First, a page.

MARVEL Distinguished Lecture — Laura Gagliardi

December 20 2016 at EPFL, MXF1

Tuesday December 20, 2016, 5:15 pm, EPFL MXF-1,  

Prof. Laura Gagliardi (University of Minnesota, USA),

Homogenous and heterogeneous catalysis:  two challenges for modern quantum chemistry

The eighth NCCR MARVEL Distinguished Lecture will be given by 
Prof. Laura Gagliardi (University of Minnesota, USA)
on Tuesday December 20, 2016, 5.15 pm, EPFL room MXF-1.

Prof. Laura Gagliardi

Abstract — Quantum chemistry is a fundamental tool for the understanding and prediction of catalytic processes. I will discuss our computational studies on homo- and heterobimetallic compounds featuring metal-metal multiple bonds and their reactivity. Various quantum chemical methods are employed to study these systems, ranging from Kohn-Sham density functional theory to our newly developed multireference version of density functional theory. I will then discuss our recent investigations of supported Ni and Co catalysts at the Zr6 node of the metal-organic framework NU-1000. These systems exhibit interesting properties in catalyzing ethylene dimerization and hydrogenation. Computational studies reveal important insights regarding the possible mechanisms of the catalysis. A library of transition metals is now under investigation, in order to screen for the best catalyst, and structure-function relationships are beginning to emerge from computational screening.

About the speaker — Laura Gagliardi was born and raised in Bologna, Italy. She completed her undergraduate and graduate studies at the University of Bologna. She defended her PhD thesis (in theoretical chemistry) in 1997, focusing on the development of configuration interaction methods. She then spent two years as a postdoctoral research associate in Cambridge, UK, where she worked on density functional theory and actinide chemistry. She started her independent career as an assistant professor at the University of Palermo, Italy, in 2002, and two years later received the annual award of the International Academy of Quantum Molecular Science to scientists under 40.  In 2005, she moved to the University of Geneva, Switzerland as an associate professor, and in 2009 she moved to the University of Minnesota as a full professor—the latter institution recognized her as a Distinguished McKnight University Professor in 2014, and she currently directs Minnesota’s Chemical Theory Center. Since 2014, she has also been director of the Inorganometallic Catalyst Design Center, an Energy Frontier Research Center funded by the US Department of Energy. In 2016 she won the Bourke Award of the Royal Society of Chemistry, UK and she became a fellow of the Royal Society of Chemistry, UK. Since 2016 she has become associate editor for Journal of Chemical Theory and Computation, an American Chemical Society publication.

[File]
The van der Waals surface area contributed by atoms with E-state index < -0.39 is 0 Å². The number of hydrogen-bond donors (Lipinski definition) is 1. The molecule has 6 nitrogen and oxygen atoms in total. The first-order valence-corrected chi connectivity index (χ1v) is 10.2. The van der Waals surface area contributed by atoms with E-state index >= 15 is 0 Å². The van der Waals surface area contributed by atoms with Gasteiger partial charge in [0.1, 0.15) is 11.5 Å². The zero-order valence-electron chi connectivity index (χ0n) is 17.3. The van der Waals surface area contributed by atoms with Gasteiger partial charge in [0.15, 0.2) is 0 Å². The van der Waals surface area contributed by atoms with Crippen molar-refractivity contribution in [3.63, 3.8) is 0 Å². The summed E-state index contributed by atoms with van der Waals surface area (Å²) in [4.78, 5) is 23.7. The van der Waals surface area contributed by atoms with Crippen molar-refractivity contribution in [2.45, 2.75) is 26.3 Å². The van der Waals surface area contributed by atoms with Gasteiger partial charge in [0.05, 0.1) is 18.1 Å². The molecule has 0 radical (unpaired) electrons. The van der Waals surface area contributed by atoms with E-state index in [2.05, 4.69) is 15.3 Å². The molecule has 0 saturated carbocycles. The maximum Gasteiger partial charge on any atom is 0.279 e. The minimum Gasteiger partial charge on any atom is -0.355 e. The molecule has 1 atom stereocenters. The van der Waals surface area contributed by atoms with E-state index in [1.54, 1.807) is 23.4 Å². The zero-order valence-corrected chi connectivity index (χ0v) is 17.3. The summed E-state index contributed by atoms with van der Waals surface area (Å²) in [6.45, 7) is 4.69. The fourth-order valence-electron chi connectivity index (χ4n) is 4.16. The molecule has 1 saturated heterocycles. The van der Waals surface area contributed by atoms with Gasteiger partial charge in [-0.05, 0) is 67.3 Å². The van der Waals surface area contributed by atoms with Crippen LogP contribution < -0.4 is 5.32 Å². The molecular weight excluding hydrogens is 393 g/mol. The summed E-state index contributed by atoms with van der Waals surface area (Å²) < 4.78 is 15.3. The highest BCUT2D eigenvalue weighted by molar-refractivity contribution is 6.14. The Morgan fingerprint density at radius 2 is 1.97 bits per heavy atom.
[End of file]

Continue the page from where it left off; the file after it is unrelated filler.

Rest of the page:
Gagliardi develops novel quantum chemical methods and applies them to problems related to sustainability. Specifically, she explores molecular systems and materials used in catalysis, separations (including carbon dioxide sequestration), and in photovoltaic applications. She is also interested in photochemical processes and heavy-element chemistry. Her research is aimed at explaining existing phenomena and predicting structure-function relationships for new molecular and material design. She has co-authored more than 240 peer-reviewed papers.